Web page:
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Overall Rating

Awesome: 4.76%
Worth A Look: 0%
Average: 2.38%
Pretty Bad: 16.67%
Total Crap76.19%

5 reviews, 12 user ratings

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What Happens in Vegas
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by Erik Childress

"Makes Made of Honor Look Like Once"
1 stars

Despite what is destined to be one of the most negative reviews I write all year, I would nevertheless like to offer a sarcastic “thank you” to the filmmakers of What Happens In Vegas. Never before has one film managed to destroy two things I hold very sacred – Vegas and Huey Lewis. The former, very obvious in its desecration, turning a vacation spot my friends and I call our second home into a den of iniquity where once again the bad apples ruin the sanctity of its escape in only about 15 minutes of screen time. On the flip side, there’s the brief but distinctly awful cover version of the Huey & News classic, “I Want A New Drug” that plays on the soundtrack for all of 15 seconds but is a direct thought to every member of the audience who is going to need something a lot stronger than Sour Patch Kids to make it through this unrelentless excuse for a romantic comedy.

Joy McNally (Cameron Diaz) is a New York stockbroker; the kind of person who “makes plans to make plans.” While attempting to surprise her fiancé (Jason Sudeikis) with a birthday party, he one-ups her by dumping her on the spot. Jack Fuller (Ashton Kutcher) is more of a slacker whose downtime at a furniture-making plant gets him fired by his own father (Treat Williams). Both Joy and Jack, in their own corners of town, both decide at the same moment to get away to Vegas each with best pal in tow (Lake Bell & Rob Corddry as the equally unfunny sidekicks). After one of those room mix-ups that happens only in movies, the four get comped through the eyeballs and have an all-night drunk fest that takes them to about sixteen locations including a wedding chapel where Joy & Jack end up a married couple.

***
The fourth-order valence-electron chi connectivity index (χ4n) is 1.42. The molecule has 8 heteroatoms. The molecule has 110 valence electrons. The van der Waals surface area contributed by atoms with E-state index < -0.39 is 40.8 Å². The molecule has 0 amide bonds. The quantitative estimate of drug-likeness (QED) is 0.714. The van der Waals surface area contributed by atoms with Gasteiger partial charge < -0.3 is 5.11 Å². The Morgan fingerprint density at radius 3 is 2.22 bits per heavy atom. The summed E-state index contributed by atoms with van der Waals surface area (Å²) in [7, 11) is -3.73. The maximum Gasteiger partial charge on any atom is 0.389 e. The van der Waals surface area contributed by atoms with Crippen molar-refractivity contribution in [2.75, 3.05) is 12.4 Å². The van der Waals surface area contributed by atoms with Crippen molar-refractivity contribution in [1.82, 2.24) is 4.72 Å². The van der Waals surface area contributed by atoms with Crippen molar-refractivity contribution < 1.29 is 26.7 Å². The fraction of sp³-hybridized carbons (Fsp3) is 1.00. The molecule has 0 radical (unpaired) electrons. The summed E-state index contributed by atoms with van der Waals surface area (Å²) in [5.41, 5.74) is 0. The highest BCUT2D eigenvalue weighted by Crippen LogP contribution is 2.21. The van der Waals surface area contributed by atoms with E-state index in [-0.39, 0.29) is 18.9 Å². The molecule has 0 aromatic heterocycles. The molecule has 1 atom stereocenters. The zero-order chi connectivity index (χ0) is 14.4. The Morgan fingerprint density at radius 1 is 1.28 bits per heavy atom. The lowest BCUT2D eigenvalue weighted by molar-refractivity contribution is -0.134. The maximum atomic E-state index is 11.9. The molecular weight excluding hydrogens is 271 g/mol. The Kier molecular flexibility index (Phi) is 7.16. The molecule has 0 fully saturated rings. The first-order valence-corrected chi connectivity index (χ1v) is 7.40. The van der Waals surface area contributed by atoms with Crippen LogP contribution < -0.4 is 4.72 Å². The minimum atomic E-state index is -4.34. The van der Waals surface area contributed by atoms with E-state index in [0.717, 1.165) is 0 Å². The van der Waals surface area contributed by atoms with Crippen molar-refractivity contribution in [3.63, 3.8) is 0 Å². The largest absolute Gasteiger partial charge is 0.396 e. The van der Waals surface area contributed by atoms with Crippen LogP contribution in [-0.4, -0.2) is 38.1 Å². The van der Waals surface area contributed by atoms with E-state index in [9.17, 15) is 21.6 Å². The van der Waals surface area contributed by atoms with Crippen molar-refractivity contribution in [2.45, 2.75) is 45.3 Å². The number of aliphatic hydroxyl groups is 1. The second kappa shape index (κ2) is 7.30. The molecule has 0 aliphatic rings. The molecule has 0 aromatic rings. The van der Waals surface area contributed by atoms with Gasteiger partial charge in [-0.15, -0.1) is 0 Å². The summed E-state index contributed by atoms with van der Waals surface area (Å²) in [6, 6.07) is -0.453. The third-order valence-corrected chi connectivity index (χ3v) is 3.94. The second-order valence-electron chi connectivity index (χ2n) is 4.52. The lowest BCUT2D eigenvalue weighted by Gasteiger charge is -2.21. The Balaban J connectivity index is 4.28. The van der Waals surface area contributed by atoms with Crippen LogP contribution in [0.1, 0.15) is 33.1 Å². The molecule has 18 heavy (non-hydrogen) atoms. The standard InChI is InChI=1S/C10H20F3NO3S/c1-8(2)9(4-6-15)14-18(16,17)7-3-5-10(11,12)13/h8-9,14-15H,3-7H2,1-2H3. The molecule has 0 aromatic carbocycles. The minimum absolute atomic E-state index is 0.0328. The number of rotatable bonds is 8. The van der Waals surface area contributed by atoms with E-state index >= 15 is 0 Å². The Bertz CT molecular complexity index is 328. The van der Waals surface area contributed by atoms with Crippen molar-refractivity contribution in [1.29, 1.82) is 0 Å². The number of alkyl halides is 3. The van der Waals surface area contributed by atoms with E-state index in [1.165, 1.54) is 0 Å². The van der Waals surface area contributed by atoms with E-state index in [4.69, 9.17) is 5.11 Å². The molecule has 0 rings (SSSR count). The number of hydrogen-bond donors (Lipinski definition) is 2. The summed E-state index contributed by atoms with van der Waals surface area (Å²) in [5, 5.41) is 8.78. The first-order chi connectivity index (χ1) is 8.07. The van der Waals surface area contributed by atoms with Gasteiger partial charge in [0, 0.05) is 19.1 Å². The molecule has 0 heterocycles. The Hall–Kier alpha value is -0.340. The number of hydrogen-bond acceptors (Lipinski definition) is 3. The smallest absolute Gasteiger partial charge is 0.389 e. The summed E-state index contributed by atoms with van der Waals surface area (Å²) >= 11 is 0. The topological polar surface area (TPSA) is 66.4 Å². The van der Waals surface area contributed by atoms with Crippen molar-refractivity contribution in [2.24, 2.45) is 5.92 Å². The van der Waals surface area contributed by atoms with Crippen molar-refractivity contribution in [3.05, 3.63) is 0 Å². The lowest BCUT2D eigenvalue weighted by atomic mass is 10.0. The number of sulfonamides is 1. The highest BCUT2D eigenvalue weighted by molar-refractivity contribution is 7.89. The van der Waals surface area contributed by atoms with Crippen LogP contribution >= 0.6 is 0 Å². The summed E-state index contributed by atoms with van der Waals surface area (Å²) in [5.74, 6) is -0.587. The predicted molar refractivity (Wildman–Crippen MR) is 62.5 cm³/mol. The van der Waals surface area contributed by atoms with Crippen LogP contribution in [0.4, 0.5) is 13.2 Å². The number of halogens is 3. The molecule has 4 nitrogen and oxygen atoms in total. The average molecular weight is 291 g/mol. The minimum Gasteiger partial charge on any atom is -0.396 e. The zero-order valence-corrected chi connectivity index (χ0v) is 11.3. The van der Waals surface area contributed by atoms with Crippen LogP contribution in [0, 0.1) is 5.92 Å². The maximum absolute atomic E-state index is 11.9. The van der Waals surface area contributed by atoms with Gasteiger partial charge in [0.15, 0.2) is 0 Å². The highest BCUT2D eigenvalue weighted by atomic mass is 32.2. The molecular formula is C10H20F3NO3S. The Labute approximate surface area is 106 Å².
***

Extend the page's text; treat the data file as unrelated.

After some ego-bruising insults in the morning, the pair decide to split for good but not before Jack takes one of Joy’s quarters and wins a three million-dollar jackpot making this the first time a Vegas slot actually enabled a marriage. Thanks to a judge (Dennis Miller) who sees the two of them as we do (annoying, immature morons), he freezes the cash and sentences them to “six months HARD marriage.” Only if they can prove to him through counseling (with Queen Latifah) that they are able to remain civil and act like a married couple will they have the Solomon-esque split of wisdom and cash at the end of their run. Both are intent to make the other miserable though through a series of childish Defending the Caveman-like stunts until the inevitable moment when they realize they might just like each other.

Of all the things insulting about What Happens In Vegas (and there are many beyond that Huey blasphemy), this final act of goo-goo eyes and contrition is as abrupt as Tyler Durden splicing a frame of his shlong into a kids flick (which is worth bringing up if only to remind people of when Fox occasionally made a good film.) When Jack realizes in the film’s final moments where he can find this sudden love-of-his-life, it’s a good thing that she’s apparently been standing on the same beach for about two days straight. This is the same control freak, mind you, that has been trying to rid herself of this crotch-grabbing, sink-peeing, toilet-seat lifting, sheet-stinkin’ man-child and because this jobless idiot coaches little league she’s halfway to their golden anniversary? If the adjectives weren’t enough, by now you’ve seen the commercials that have given away every tactic used by the couple to annoy the other including the all-girl party and spousal abuse, which riffs on Sleeping with the Enemy, the 1991 Fox thriller with Julia Roberts that a much better film (say one from the Apatow clan) could have soaked for genuine laughs as an obscure reference point with a more talented comic actor.